A few weeks back – or maybe it was only a week (my time-clock is askew) – I received an e-mail from Mary asking if I could write a caption about the photo I sent to her for the book she is writing. It will be published sometime in the future, and it’s a history of the college I went to a year or two ago. The photo I sent her will be placed in the International/Study Abroad section (unsure of the actual, official name). It’s a shot of me, sitting on Arthur’s Seat with a glorious view of Edinburgh in the background. It’s my favorite shot, and I would feel like any other photo I’d sent would not live up to this one:
So I sent Mary a small paragraph explaining the photo, but then I gave the reason as to why I liked this photo so much. I began to ramble and forgot it was only supposed to be a tiny caption for a tiny picture on only part of a page. But it was just something glorious I needed to elaborate on. I grew to realize how special this picture was (and is) to me, even if I was not the one behind the camera (Noah, a friend of mine from Wisconsin, had been the one to click). It tells so much about what me, Noah, and Gareth (another friend from Australia) did before and then after this shot.
At the start of October we had taken a weekend away from school in Scarborough, England – where I would be for a semester – and the destination had been Edinburgh.
The trek up this mountain took around 45 minutes by foot (that amount of time is estimated, I don’t remember the exact length). There were no special cable cars to carry us there. The “hill” as it’s called by people from Edinburgh has to be scaled the old-fashioned way. It takes a bit out of you, especially with the unevenness of the terrain and the intermingling of eroded rock and rubble, weeds, and other obstacles. The path eventually led to an easy incline of tall grasses that blew from the ruthless winds at the near-summit. We dug our feet in as we tried to go further up, all the way, to the once-again rocky tip of the mount. A white monument, like a decapitated ziggurat, was the only thing there denoting it as “Arthur’s Seat.” A few other tourists had made the trek, but that did not make our journey any less enjoyable.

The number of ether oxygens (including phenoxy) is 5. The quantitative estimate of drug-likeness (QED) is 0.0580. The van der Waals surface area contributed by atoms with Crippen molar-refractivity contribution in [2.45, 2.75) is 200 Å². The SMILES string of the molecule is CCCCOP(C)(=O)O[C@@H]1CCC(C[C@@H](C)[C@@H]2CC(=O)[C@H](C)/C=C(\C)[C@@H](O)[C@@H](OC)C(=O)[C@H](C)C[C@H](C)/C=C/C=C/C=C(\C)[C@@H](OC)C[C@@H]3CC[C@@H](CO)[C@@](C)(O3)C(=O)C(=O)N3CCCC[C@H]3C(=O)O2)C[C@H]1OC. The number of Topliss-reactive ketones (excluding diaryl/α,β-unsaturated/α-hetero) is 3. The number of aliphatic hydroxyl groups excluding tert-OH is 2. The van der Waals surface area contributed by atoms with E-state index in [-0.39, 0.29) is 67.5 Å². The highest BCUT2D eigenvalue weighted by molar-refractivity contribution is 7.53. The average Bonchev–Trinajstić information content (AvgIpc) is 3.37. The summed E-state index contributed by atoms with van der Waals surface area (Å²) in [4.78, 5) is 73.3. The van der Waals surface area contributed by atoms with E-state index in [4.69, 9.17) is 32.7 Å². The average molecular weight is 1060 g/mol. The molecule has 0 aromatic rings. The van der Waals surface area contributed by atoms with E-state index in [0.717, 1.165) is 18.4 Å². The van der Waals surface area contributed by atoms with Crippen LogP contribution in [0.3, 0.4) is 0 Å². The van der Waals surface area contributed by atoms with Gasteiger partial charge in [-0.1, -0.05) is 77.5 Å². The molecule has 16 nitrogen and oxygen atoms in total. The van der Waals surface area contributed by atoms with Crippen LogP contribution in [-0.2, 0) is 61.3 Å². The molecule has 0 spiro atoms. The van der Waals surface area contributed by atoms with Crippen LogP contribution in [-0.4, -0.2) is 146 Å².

We took photos of us there, evidence of our trek. Here is Gareth, me, and Noah after our expedition to the top:
When we had finished wandering about the topmost blocks of rock and stone, the three of us went back onto the grassier part of the mount where the wind had been fiercest. Despite it being around 70°F that day, it felt much cooler. I don’t remember who was first, but soon we all were lying down upon the grass peering up at the sunny sky, clouds floating idly past in bunches.
This was one of the best moments of my trip abroad: reclining on this grassy hillside after scaling the mountain. We just gazed at the enormous sky; the wind blew past us but we didn’t feel it at all, being so low against the ground. A sense of accomplishment and contentment enveloped me. I couldn’t think about anything else, but the sky, being there, and feeling like this was everything I was missing. It was fresh and real. I felt fresh and real and glad to be right then. It almost felt like an eternity. It could have been an eternity there.
It’s definitely one of the best moments of my life. These moments strike me from time to time. There have been others, but this one always sticks out to me as a special one. The first of October, 2005. Just a random autumn Saturday. But it became one of the most extraordinary, transcendent days I’ve experienced.
(Not to mention the Jesus bed at our hostel. Someone had already taken this bed for the night, but I couldn’t leave Edinburgh without a shot of this place.)